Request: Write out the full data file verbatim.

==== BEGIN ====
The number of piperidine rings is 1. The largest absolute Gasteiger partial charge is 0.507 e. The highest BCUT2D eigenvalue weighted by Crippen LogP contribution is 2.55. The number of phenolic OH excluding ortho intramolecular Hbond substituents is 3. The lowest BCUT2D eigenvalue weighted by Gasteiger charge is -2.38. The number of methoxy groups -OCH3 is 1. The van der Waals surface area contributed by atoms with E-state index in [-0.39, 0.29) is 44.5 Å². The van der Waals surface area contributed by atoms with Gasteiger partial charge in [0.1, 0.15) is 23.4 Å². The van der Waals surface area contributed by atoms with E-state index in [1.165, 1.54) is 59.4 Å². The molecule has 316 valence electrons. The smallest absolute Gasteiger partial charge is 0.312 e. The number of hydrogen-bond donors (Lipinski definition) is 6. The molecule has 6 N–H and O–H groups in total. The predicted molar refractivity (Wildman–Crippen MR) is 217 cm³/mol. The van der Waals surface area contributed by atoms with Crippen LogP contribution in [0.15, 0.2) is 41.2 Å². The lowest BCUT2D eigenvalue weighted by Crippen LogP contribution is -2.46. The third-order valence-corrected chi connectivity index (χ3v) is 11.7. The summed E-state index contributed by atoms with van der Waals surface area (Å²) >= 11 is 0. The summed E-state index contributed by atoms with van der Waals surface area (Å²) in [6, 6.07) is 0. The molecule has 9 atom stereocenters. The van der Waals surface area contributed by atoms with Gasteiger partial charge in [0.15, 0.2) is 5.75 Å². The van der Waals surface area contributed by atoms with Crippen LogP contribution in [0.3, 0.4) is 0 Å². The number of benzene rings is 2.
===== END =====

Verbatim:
The number of piperidine rings is 1. The largest absolute Gasteiger partial charge is 0.507 e. The highest BCUT2D eigenvalue weighted by Crippen LogP contribution is 2.55. The number of phenolic OH excluding ortho intramolecular Hbond substituents is 3. The lowest BCUT2D eigenvalue weighted by Gasteiger charge is -2.38. The number of methoxy groups -OCH3 is 1. The van der Waals surface area contributed by atoms with E-state index in [-0.39, 0.29) is 44.5 Å². The van der Waals surface area contributed by atoms with Gasteiger partial charge in [0.1, 0.15) is 23.4 Å². The van der Waals surface area contributed by atoms with E-state index in [1.165, 1.54) is 59.4 Å². The molecule has 316 valence electrons. The smallest absolute Gasteiger partial charge is 0.312 e. The number of hydrogen-bond donors (Lipinski definition) is 6. The molecule has 6 N–H and O–H groups in total. The predicted molar refractivity (Wildman–Crippen MR) is 217 cm³/mol. The van der Waals surface area contributed by atoms with Crippen LogP contribution in [0.15, 0.2) is 41.2 Å². The lowest BCUT2D eigenvalue weighted by Crippen LogP contribution is -2.46. The third-order valence-corrected chi connectivity index (χ3v) is 11.7. The summed E-state index contributed by atoms with van der Waals surface area (Å²) >= 11 is 0. The summed E-state index contributed by atoms with van der Waals surface area (Å²) in [6, 6.07) is 0. The molecule has 9 atom stereocenters. The van der Waals surface area contributed by atoms with Gasteiger partial charge in [0.15, 0.2) is 5.75 Å². The van der Waals surface area contributed by atoms with Crippen LogP contribution in [0.3, 0.4) is 0 Å². The number of benzene rings is 2.